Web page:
Background: Responsiveness to the Food and Drug Administration (FDA) rosiglitazone safety alert, issued on May 21, 2007, has not been examined among vulnerable subpopulations of the elderly.
Objective: To compare time to discontinuation of rosiglitazone after the safety alert between black and white elderly persons, and across sociodemographic and economic subgroups.
Research design: A cohort study.
Subjects: Medicare fee-for-service enrollees in 2007 who were established users of rosiglitazone identified from a 20% national sample of pharmacy claims.
Measures: Outcome of interest was time to discontinuation of rosiglitazone after the May alert. We modeled the number of days following the warning to the end of the days' supply for the last rosiglitazone claim during the study period (May 21, 2007-December 31, 2007) using multivariable proportional hazards models.
Results: More than 67% of enrollees discontinued rosiglitazone within six months of the advisory. In adjusted analysis, white enrollees (hazard ratio=0.90; 95% confidence interval, 0.86-0.94) discontinued rosiglitazone later than the comparison group of black enrollees. Enrollees with a history of low personal income also discontinued later than their comparison group (hazard ratio=0.84; 95% confidence interval, 0.81-0.87). There were no observed differences across quintiles of area-level socioeconomic status.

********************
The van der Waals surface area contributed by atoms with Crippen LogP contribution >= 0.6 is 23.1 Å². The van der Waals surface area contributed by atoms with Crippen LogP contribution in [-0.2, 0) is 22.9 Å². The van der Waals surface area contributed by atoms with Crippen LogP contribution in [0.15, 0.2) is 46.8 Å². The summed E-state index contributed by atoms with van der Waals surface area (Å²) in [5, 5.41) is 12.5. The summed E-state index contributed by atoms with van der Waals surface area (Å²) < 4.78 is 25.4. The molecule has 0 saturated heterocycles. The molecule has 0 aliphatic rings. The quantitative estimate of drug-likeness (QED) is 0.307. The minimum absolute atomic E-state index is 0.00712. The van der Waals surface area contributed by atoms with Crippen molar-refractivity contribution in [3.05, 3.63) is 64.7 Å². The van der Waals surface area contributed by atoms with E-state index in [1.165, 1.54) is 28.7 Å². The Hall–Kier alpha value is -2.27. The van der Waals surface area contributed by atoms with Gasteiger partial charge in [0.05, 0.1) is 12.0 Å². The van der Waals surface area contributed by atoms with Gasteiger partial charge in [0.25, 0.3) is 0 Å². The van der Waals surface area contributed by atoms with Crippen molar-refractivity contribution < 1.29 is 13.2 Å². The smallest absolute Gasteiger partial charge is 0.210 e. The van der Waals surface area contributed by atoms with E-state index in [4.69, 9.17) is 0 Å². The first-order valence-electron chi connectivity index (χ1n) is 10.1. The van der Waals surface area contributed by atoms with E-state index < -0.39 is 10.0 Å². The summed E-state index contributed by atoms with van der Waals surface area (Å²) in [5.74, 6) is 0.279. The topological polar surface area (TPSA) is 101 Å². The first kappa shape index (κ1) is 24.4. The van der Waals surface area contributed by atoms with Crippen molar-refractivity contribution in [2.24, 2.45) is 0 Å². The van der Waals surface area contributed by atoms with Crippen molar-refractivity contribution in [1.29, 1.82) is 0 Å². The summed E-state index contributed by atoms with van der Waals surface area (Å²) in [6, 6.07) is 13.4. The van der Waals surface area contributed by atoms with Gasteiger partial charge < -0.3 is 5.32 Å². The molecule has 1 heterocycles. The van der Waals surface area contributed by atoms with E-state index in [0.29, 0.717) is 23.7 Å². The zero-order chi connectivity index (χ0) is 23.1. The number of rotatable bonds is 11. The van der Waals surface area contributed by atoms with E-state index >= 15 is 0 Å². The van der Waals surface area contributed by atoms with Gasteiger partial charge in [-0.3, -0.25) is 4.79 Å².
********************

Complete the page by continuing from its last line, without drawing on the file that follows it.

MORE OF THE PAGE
Conclusions: White race and a history of low personal income modestly predicted later discontinuation of rosiglitazone after the FDA's safety advisory in 2007. The impact of FDA advisories can vary among sociodemographic groups. Policymakers should continue to monitor whether risk management policies reach their intended populations.